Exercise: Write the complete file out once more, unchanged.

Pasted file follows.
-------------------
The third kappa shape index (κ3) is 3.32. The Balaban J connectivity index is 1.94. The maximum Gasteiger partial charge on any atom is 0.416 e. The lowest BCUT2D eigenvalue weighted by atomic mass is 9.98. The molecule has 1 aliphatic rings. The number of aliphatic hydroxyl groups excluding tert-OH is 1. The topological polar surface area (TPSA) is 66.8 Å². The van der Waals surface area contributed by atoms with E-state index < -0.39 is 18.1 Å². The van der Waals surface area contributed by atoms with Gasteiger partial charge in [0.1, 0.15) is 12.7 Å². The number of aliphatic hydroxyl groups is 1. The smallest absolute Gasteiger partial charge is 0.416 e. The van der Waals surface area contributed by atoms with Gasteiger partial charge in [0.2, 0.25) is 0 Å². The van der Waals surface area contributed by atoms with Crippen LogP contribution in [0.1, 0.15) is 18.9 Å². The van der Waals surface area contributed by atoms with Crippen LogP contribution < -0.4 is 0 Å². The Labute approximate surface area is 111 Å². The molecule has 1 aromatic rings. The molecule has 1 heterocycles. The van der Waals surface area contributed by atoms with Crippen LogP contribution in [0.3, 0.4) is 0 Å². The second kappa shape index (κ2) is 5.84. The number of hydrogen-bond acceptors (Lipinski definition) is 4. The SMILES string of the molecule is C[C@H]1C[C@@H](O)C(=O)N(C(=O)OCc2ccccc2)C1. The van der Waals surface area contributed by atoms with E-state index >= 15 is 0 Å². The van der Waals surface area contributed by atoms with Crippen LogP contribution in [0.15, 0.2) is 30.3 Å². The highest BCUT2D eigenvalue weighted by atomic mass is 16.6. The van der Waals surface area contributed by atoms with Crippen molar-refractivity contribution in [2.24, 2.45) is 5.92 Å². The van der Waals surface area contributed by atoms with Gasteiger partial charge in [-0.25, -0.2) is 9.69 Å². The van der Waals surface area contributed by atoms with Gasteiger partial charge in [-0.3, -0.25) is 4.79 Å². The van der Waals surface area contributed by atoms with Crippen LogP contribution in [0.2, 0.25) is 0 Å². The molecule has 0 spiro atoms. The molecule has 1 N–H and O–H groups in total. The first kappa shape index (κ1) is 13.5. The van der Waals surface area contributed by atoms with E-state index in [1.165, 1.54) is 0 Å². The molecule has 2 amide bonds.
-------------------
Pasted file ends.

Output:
The third kappa shape index (κ3) is 3.32. The Balaban J connectivity index is 1.94. The maximum Gasteiger partial charge on any atom is 0.416 e. The lowest BCUT2D eigenvalue weighted by atomic mass is 9.98. The molecule has 1 aliphatic rings. The number of aliphatic hydroxyl groups excluding tert-OH is 1. The topological polar surface area (TPSA) is 66.8 Å². The van der Waals surface area contributed by atoms with E-state index < -0.39 is 18.1 Å². The van der Waals surface area contributed by atoms with Gasteiger partial charge in [0.1, 0.15) is 12.7 Å². The number of aliphatic hydroxyl groups is 1. The smallest absolute Gasteiger partial charge is 0.416 e. The van der Waals surface area contributed by atoms with Gasteiger partial charge in [0.2, 0.25) is 0 Å². The van der Waals surface area contributed by atoms with Crippen LogP contribution in [0.1, 0.15) is 18.9 Å². The van der Waals surface area contributed by atoms with Crippen LogP contribution < -0.4 is 0 Å². The Labute approximate surface area is 111 Å². The molecule has 1 aromatic rings. The molecule has 1 heterocycles. The van der Waals surface area contributed by atoms with Crippen LogP contribution in [0.3, 0.4) is 0 Å². The second kappa shape index (κ2) is 5.84. The number of hydrogen-bond acceptors (Lipinski definition) is 4. The SMILES string of the molecule is C[C@H]1C[C@@H](O)C(=O)N(C(=O)OCc2ccccc2)C1. The van der Waals surface area contributed by atoms with E-state index >= 15 is 0 Å². The van der Waals surface area contributed by atoms with Crippen LogP contribution in [0.15, 0.2) is 30.3 Å². The highest BCUT2D eigenvalue weighted by atomic mass is 16.6. The van der Waals surface area contributed by atoms with Crippen molar-refractivity contribution in [2.24, 2.45) is 5.92 Å². The van der Waals surface area contributed by atoms with Gasteiger partial charge in [-0.25, -0.2) is 9.69 Å². The van der Waals surface area contributed by atoms with Gasteiger partial charge in [-0.3, -0.25) is 4.79 Å². The van der Waals surface area contributed by atoms with Crippen LogP contribution in [0.2, 0.25) is 0 Å². The molecule has 0 spiro atoms. The molecule has 1 N–H and O–H groups in total. The first kappa shape index (κ1) is 13.5. The van der Waals surface area contributed by atoms with E-state index in [1.165, 1.54) is 0 Å². The molecule has 2 amide bonds.